John Walter Sorflaten holds a Bachelor’s Degree in Cinema Arts and Humanities, a Master’s Degree in Education, and a PhD in Visual Studies. Being born and brought up in Saint Cloud, Minnesota, John also has many decades of experience as a usability engineer.

His friends and family consider him to be a classic INTJ personality. Moreover, John Sorflaten hails from Norwegian descent but has no accent. Even though his profession falls more on the technical side, his passion for writing insightful blogs on how to make human-computer interaction easier and enjoyable makes him a writer-to-be-dealt-with. Google it. Or Bing it. Or whatever.

Moreover, John Sorflaten has a flair for both the technical and creative. He can be analytical and still pursue artistic endeavors like making poems and films (documentaries and drama). What’s more, John’s day-to-day routine involves enjoying creation, meditating, and deriving profound conclusions about the nature of life before going to bed!

John recently visited his hometown of Saint Cloud, Minnesota, after 67 years. And on his journey, he drove by the house where he lived when he was in the 3rd to 8th grade. He got to see the house his father built on the edge of town at the time, near the forest. He only recently realized that his father made this house so that his kids could play in that forest and John could deliver newspapers near the edge of town. Or maybe the land was cheaper.

Apart from the obvious nostalgia, John describes living in his childhood home as “A profound influence that set the tone for the rest of my life. I had the privilege of seeing nature’s grandeur right next to my house. It was a blessing and overwhelming experience!”

Talking about his past, John left the military in the middle of 1972. And by the end of that year, he had traveled to Califoria and Spain for to complete his training as a teacher of  Transcendental Meditation ™. Life after that, in his words, became “easier and more fulfilling.” He still practices TM to this day and credits it as one of the most positive changes of his life in addition to two marriages, two children, and five cats. And writing a novel or two with help.

The idea of “Thrall Conspiracy Solar Conjunction” came to John’s mind when he cognizred a unique riddle. The riddle was that a hero was told by his dying mother that he was born out of time. After contemplating on this riddle for a while, John asked himself, What is the answer to this riddle? How is that possible? Is it EVEN possible? Not long after that, the book took its literal shape.

In his contemplation, John realized that there were only two places on the Earth where all the time zones in the world flew together. So, just what time is it at the North (or South) pole? “Aha,” he said. Eventually, John was able to answer this riddle and thought, This answer is amazing! The riddle and its answer should be a part of a book!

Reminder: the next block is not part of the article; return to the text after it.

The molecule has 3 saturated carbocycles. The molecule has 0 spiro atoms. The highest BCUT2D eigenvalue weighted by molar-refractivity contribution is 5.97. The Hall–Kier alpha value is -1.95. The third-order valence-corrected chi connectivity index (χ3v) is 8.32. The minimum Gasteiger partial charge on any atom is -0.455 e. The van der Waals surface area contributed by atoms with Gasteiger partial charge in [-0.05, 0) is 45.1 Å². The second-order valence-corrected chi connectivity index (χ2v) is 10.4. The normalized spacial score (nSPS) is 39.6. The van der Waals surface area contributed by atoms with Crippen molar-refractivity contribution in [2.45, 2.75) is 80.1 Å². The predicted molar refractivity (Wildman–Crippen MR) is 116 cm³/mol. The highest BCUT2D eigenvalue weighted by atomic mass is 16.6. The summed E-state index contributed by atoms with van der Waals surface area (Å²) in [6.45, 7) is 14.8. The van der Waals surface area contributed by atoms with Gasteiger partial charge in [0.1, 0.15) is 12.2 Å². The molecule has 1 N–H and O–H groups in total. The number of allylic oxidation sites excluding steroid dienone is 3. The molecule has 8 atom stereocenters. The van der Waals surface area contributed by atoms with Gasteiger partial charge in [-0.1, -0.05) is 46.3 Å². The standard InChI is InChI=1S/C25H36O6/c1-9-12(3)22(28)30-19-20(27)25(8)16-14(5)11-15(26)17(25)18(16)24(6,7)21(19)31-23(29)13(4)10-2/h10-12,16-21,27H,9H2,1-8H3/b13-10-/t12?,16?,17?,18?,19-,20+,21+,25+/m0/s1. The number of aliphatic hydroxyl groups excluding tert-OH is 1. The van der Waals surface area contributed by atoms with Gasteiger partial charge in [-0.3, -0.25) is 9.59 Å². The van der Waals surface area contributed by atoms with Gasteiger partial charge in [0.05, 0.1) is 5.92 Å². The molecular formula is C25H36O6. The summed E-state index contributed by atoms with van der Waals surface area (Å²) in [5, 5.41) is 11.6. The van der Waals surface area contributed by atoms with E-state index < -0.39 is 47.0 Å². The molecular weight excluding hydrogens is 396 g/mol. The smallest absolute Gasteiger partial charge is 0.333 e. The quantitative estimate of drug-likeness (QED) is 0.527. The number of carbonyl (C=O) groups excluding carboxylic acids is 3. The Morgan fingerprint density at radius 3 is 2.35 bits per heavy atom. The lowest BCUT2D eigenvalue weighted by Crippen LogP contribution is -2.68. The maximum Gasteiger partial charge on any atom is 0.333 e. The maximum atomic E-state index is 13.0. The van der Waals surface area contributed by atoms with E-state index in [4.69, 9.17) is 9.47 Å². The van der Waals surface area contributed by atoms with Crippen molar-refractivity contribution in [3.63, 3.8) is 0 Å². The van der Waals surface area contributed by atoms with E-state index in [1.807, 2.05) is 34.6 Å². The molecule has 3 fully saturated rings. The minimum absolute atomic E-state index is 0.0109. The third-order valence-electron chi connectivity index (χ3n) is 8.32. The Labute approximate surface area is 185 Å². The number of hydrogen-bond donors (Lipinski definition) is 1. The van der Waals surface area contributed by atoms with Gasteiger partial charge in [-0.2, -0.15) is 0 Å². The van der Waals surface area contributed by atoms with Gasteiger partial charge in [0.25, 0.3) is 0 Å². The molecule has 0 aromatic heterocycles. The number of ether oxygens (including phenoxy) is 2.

He stumbled upon a historical instance that could support that riddle by remembering a particular event on August 23rd, 1968. The nuclear submarine “Nautilus” passed over the North Pole at 11:15 PM using an Eastern Standard Time clock. He then thought, What if I could write a novel based on the North Pole, The Nautilus, and someone being born? And the rest was, as they say, history. 

The inspiration for the main character of Thrall Conspiracy Solar Conjunction, “Isaac Newfield,” came from the Old Testament (Genesis). In the legend of Genesis, Abraham was instructed by God to demonstrate his piety by sacrificing his son, not an animal, as was the custom. 

Isaac’s mother had given birth to him after menopause despite being infertile. As told, an angel came down and informed Abraham and his wife that they would have a son. After hearing this, Abraham laughed, and before long, Isaac was born. Because of this, Abraham named his son “Isaac,” which means “he laughs.”

As the story goes, angels told Abraham to fulfill God’s wish and sacrifice Isaac. But right before that critical moment, he was instructed by God to not sacrifice his son. Believe it or not, his story is discussed not only by theologians but also by very interesting people like Carl Jung, the renowned psychologist.

Carl Jung describes the commitment to sacrifice Isaac as symbolic of sacrificing selfish claims–a form of self-sacrifice.  Apart from Jung, the illustrious 19th-century philosopher Søren Kierkegaard also wrote about this story in his book Fear and Trembling.

However, Kierkegaard defines the story in a completely different context to Jung. Kierkegaard defined the event as a potential “murder” but also evidence that a bigger picture like Abraham’s can work wonders.  In other words, philosophically, the name Isaac has a lot of baggage, and his story has a special significance, especially when it comes to forces beyond our control.